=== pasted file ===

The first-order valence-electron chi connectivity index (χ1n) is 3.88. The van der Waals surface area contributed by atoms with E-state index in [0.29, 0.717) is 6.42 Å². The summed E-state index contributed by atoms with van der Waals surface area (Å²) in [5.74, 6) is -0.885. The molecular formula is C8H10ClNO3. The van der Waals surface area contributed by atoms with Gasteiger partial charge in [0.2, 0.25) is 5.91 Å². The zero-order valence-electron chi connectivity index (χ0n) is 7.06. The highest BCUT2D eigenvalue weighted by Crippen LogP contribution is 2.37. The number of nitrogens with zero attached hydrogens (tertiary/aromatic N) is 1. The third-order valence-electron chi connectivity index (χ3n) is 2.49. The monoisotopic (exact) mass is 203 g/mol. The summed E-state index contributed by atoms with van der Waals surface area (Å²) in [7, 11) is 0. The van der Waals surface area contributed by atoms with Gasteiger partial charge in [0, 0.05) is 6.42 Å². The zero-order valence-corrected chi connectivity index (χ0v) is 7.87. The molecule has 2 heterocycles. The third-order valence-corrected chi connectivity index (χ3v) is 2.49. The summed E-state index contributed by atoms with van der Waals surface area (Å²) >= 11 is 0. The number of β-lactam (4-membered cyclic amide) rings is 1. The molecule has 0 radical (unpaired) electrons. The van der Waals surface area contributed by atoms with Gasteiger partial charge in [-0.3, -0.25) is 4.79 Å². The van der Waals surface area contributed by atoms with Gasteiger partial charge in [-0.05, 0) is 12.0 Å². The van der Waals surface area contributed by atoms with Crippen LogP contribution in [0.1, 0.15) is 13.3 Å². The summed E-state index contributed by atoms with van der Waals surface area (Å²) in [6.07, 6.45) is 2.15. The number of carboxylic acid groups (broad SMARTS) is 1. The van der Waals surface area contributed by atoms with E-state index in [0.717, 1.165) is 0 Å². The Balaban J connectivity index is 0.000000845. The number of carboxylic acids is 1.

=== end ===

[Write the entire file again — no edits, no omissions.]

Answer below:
The first-order valence-electron chi connectivity index (χ1n) is 3.88. The van der Waals surface area contributed by atoms with E-state index in [0.29, 0.717) is 6.42 Å². The summed E-state index contributed by atoms with van der Waals surface area (Å²) in [5.74, 6) is -0.885. The molecular formula is C8H10ClNO3. The van der Waals surface area contributed by atoms with Gasteiger partial charge in [0.2, 0.25) is 5.91 Å². The zero-order valence-electron chi connectivity index (χ0n) is 7.06. The highest BCUT2D eigenvalue weighted by Crippen LogP contribution is 2.37. The number of nitrogens with zero attached hydrogens (tertiary/aromatic N) is 1. The third-order valence-electron chi connectivity index (χ3n) is 2.49. The monoisotopic (exact) mass is 203 g/mol. The summed E-state index contributed by atoms with van der Waals surface area (Å²) in [7, 11) is 0. The van der Waals surface area contributed by atoms with Gasteiger partial charge in [0, 0.05) is 6.42 Å². The zero-order valence-corrected chi connectivity index (χ0v) is 7.87. The molecule has 2 heterocycles. The third-order valence-corrected chi connectivity index (χ3v) is 2.49. The summed E-state index contributed by atoms with van der Waals surface area (Å²) >= 11 is 0. The number of β-lactam (4-membered cyclic amide) rings is 1. The molecule has 0 radical (unpaired) electrons. The van der Waals surface area contributed by atoms with Gasteiger partial charge in [-0.3, -0.25) is 4.79 Å². The van der Waals surface area contributed by atoms with Gasteiger partial charge in [-0.05, 0) is 12.0 Å². The van der Waals surface area contributed by atoms with Crippen LogP contribution in [0.1, 0.15) is 13.3 Å². The summed E-state index contributed by atoms with van der Waals surface area (Å²) in [6.07, 6.45) is 2.15. The number of carboxylic acid groups (broad SMARTS) is 1. The van der Waals surface area contributed by atoms with E-state index in [0.717, 1.165) is 0 Å². The Balaban J connectivity index is 0.000000845. The number of carboxylic acids is 1.